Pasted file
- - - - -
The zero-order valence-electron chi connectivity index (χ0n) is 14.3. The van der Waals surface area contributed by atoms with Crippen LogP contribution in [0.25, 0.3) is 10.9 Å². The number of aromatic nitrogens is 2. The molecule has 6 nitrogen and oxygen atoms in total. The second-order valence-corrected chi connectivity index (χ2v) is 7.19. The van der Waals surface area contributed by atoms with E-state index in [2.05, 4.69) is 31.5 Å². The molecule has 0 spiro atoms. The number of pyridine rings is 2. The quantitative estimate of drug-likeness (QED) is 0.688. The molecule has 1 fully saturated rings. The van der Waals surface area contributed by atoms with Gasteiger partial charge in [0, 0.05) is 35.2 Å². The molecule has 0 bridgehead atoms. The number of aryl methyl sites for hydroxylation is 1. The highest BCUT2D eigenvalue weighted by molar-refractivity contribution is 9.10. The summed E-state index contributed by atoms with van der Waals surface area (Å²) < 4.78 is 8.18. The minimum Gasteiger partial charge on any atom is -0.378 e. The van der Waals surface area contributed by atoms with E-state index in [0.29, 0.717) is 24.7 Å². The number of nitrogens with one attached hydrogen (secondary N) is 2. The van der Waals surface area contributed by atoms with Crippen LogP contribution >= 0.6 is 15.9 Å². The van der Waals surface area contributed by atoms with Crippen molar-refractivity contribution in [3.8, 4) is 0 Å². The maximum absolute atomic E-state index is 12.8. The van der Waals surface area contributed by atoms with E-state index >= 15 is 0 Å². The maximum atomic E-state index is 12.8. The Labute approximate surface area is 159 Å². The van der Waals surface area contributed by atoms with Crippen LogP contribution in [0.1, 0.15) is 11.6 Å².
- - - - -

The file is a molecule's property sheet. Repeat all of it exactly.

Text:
The zero-order valence-electron chi connectivity index (χ0n) is 14.3. The van der Waals surface area contributed by atoms with Crippen LogP contribution in [0.25, 0.3) is 10.9 Å². The number of aromatic nitrogens is 2. The molecule has 6 nitrogen and oxygen atoms in total. The second-order valence-corrected chi connectivity index (χ2v) is 7.19. The van der Waals surface area contributed by atoms with E-state index in [2.05, 4.69) is 31.5 Å². The molecule has 0 spiro atoms. The number of pyridine rings is 2. The quantitative estimate of drug-likeness (QED) is 0.688. The molecule has 1 fully saturated rings. The van der Waals surface area contributed by atoms with Gasteiger partial charge in [0, 0.05) is 35.2 Å². The molecule has 0 bridgehead atoms. The number of aryl methyl sites for hydroxylation is 1. The highest BCUT2D eigenvalue weighted by molar-refractivity contribution is 9.10. The summed E-state index contributed by atoms with van der Waals surface area (Å²) < 4.78 is 8.18. The minimum Gasteiger partial charge on any atom is -0.378 e. The van der Waals surface area contributed by atoms with E-state index in [0.29, 0.717) is 24.7 Å². The number of nitrogens with one attached hydrogen (secondary N) is 2. The van der Waals surface area contributed by atoms with Crippen LogP contribution >= 0.6 is 15.9 Å². The van der Waals surface area contributed by atoms with Crippen molar-refractivity contribution in [3.8, 4) is 0 Å². The maximum absolute atomic E-state index is 12.8. The van der Waals surface area contributed by atoms with E-state index >= 15 is 0 Å². The maximum atomic E-state index is 12.8. The Labute approximate surface area is 159 Å². The van der Waals surface area contributed by atoms with Crippen LogP contribution in [0.1, 0.15) is 11.6 Å².